Critical Limb Ischemia Linked to High Rates of Unplanned Hospital Readmission
All-cause, unplanned readmission rates were as high as nearly 48% at 6 months, researchers found.
HealthDay News — For patients with critical limb ischemia (CLI), readmission is high, with most readmissions unplanned, according to a study published online in the Journal of the American College of Cardiology. The research will also be presented at the upcoming annual meeting of the American College of Cardiology, to be held from March 17 to 19 in Washington, DC.
Shikhar Agarwal, MD, MPH, from the Geisinger Medical Center in Danville, Pa., and colleagues analyzed data for all adult hospitalizations with a diagnosis code for CLI from State Inpatient Databases from Florida (2009-2013), New York (2010-2013), and California (2009-2011). A total of 695,782 admissions from 212,241 patients were analyzed, of which 284,189 were primary CLI admissions.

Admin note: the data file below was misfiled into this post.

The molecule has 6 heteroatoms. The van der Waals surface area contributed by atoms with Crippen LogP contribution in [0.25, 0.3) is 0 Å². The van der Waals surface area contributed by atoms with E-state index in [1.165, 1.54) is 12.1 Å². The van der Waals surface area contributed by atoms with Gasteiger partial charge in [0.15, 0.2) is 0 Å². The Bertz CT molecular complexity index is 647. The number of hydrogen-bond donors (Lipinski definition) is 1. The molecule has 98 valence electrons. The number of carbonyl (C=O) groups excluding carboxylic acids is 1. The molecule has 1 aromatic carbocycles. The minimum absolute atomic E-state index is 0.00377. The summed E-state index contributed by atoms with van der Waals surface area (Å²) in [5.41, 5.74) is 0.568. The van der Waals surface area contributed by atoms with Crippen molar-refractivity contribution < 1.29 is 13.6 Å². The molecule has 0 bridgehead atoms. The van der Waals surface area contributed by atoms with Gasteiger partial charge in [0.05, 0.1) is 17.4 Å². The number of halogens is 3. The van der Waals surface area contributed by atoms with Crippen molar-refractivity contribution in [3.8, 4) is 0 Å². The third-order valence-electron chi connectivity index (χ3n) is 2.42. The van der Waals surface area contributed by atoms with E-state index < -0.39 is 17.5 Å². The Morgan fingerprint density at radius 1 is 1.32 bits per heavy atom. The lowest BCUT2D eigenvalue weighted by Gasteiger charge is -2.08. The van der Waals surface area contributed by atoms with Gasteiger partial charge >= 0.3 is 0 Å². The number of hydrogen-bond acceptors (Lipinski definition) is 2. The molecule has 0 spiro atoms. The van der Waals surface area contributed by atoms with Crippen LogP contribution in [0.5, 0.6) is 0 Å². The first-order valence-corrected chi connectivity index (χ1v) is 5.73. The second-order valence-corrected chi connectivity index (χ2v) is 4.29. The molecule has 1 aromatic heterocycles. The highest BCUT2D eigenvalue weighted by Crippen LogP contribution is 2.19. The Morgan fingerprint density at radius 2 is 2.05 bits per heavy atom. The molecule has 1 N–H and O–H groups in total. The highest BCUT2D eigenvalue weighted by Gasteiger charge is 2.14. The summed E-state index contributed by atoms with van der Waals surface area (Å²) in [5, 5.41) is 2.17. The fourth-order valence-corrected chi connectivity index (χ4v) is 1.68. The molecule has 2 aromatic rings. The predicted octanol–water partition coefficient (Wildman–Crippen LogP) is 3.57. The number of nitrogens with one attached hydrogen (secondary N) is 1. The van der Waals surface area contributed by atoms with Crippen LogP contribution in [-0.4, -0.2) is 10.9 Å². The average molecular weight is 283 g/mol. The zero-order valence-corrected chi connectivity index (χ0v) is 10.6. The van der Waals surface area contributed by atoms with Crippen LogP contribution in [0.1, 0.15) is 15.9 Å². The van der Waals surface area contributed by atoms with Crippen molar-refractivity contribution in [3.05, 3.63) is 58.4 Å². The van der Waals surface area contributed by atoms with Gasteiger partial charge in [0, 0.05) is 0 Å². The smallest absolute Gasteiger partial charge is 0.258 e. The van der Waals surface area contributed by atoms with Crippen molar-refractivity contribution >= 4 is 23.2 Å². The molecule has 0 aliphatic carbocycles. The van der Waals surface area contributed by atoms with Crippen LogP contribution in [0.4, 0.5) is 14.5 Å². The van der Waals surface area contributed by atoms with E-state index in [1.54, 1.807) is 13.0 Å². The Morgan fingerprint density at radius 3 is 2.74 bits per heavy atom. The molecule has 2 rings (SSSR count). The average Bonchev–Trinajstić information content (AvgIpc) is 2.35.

The researchers found that at 30 days and 6 months the all-cause readmission rates were 27.1% and 56.6%, respectively. Most readmissions were unplanned; at 30 days and 6 months, unplanned readmission rates were 23.6% and 47.7%, respectively. Age, female gender, black/Hispanic race, prior amputation, Charlson comorbidity index, and need for home health care or rehabilitation facility on discharge were predictors of 6-month unplanned readmissions. Readmission was least likely for patients covered by private insurance versus Medicaid/no insurance and Medicare populations. Length of stay during index hospitalizations was significantly associated with the likelihood of 6-month unplanned readmission (odds ratio [OR], 2.39).
"Several demographic, clinical, and socioeconomic factors play important roles in predicting readmissions," the authors write.
Agarwal S, Pitcavage JM, Sud K, Thakkar B. Burden of readmissions among patients with critical limb ischemia [published online March 6, 2017]. J Am Coll Cardiol. doi: 10.1016/j.jacc.2017.02.040
Shishehbot MH, Aronow HD. Readmissions for critical limb ischemia: hear no evil? [published online March 6, 2017]. J Am Coll Cardiol. doi: 10.1016/j.jacc.2017.02.036